The old cliché goes something like: ‘A week is a long time in football’. Is there any chance we could change that to hours?

Dundee United fans awoke on Wednesday already mulling over the apparently increasing likelihood that Craig Levein would be the man tasked with saving their spiralling season. By early evening, the job was Jim Goodwin’s.

The appointment capped a whirlwind few days of change at Tannadice, change that supporters had been increasingly vocal – and angry – in demanding. Following Saturday’s truly dismal 4-0 defeat up at Ross County, both manager Liam Fox and sporting director Tony Asghar had vacated their respective posts.

These are desperate times, and it seems the club eventually decided they merit desperate measures. It was only last week owner Mark Ogren allegedly told shareholders at the club’s AGM that relegation would not be the end of the world, because he was confident United would come straight back up.

There’s an all-too recent period of history which suggests that would not be a given, as supporters know rather well. Anyway, Fox and Asghar out, Goodwin in, hints that the United hierarchy feel something does need to be done about the prospect of the drop after all.

This is all a far cry from the heady days of last summer and that famous Tannadice night against AZ Alkmaar. Pat Smith and Ronnie Burns were two among thousands who made the journey to the Netherlands for the ill-fated second-leg, savouring a pre-match adventure in Amsterdam the likes of which they could have only dreamed during those years in the second-tier.

Equally so, however, imagine telling them then that by February they’d be fighting for their very lives in the Premiership?

The Herald: Jim Goodwin is set to replace Liam FoxJim Goodwin is set to replace Liam Fox (Image: SNS)

“I’d have went home,” says Ronnie, without missing a beat. He and lifelong fan Pat are racking up the snooker table in The Ambassador bar, awaiting news from just over the road.

“We thought we were in a brilliant place, but from then it’s went right downhill,” says Pat. “They should never have given it to Liam Fox. You could tell the players weren’t happy, that they didn’t want to play against Ross County.”

There’s support for Levein in the room. A poor ending to his last post at Hearts, now three years ago, is seemingly what most remember the ex-Scotland manager for these days. But it was his stint in the United dugout which earned the call to manage the national team, and he is, at least in this pub, still held in high regard.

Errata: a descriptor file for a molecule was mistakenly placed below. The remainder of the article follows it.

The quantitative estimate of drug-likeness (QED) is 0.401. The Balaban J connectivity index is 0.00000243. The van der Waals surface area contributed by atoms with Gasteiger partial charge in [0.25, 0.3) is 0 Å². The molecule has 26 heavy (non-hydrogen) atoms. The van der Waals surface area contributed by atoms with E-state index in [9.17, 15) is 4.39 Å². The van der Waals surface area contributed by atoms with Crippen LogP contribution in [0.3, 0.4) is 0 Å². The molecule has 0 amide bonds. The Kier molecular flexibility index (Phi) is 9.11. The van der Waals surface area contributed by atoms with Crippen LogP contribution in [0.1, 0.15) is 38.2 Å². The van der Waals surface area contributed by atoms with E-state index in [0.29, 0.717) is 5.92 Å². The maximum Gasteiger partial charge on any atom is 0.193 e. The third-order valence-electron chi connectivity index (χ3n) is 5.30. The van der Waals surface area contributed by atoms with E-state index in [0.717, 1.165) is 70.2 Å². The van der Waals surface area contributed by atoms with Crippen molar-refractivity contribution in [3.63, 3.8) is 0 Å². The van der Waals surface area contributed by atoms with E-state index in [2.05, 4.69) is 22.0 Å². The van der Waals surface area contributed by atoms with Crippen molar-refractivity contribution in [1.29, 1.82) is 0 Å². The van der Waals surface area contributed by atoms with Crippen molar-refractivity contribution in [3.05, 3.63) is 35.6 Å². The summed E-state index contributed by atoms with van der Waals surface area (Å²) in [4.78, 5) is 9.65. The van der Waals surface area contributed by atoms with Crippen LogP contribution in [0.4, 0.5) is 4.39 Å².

But in the space of a journey from Tayside back to Glasgow, his name is seemingly wiped off the table, leaving Goodwin the preferred candidate. Who takes charge next seems to be of less importance to these old pals than ensuring that Fox and Asghar left the club, laying bare the depth of frustration felt amongst punters who follow the team home and away. Pat has seen enough this season to confidently declare that Goodwin will be inheriting a squad operating far below the sum of its parts.

“Honest to God, when United get playing, we’ve got a great squad,” he insists. “Nobody can touch them when they’re on-form. I go to every single game, but after Ross County I said I wasn’t going back to any away games until they’ve sorted this out.

“And now, they’re sorting it out. The club know they would have lost the fans; if there hadn’t been any chances they know there wouldn’t have been a soul at Tannadice on Saturday against Aberdeen.

“The fans wouldn’t have turned up, guaranteed. We said we weren’t going back to away games until it’s sorted.”

Talk of boycotts gets Pat into his stride, and he’s soon off fetching a flag for a photo opportunity.  “I think we’ll stay up,” he declares. “You wait and see the Aberdeen game, it’ll be totally different.” It might just need to be. Time is running out for United, five points adrift at the bottom and with the worst form in the division.

And it’s not just the club which suffers from relegation, it’s pubs like this one. If neither Dundee nor United are in the top-flight next season, the visiting crowds all-but disappear and with it a vital income stream. And if that’s the case here, it’s likely the same story for the various other pre-match pitstops dotted around Tannadice and Dens.

“This pub would die,” says Pat. “Every weekend this is mobbed, especially when Rangers and Celtic come through. I stop the buses outside – we get three or four buses every week. It’s my sister’s pub, but it’ll die if one of the two clubs isn’t up in the Premiership.

“Two? Even better, because you’ll get the derbies. We don’t fight – we’re not like your Celtic and Rangers! When we were down in the Championship, you only get a trickle [in comparison]. The visitors are where the money is, it sustains the pub. Everybody comes in here.”

READ MORE: Tony Asghar steps down as Dundee United sporting director

These are the consequences of relegation that don’t often make the pages of newspapers, but they are as real as any consequence United themselves will face if they go down. It’s a tall order facing Goodwin, tasked with turning around a side which looked completely demoralised up in Dingwall.

Whether that apathy was solely with the previous leadership remains to be seen, and a meeting with the club Goodwin left just 33 days ago brings potential for an explosive start to this new era. With Asghar gone, there will almost certainly be further changes to come.

The Tannadice faithful will desperately hope that life back in the Championship is not one of them.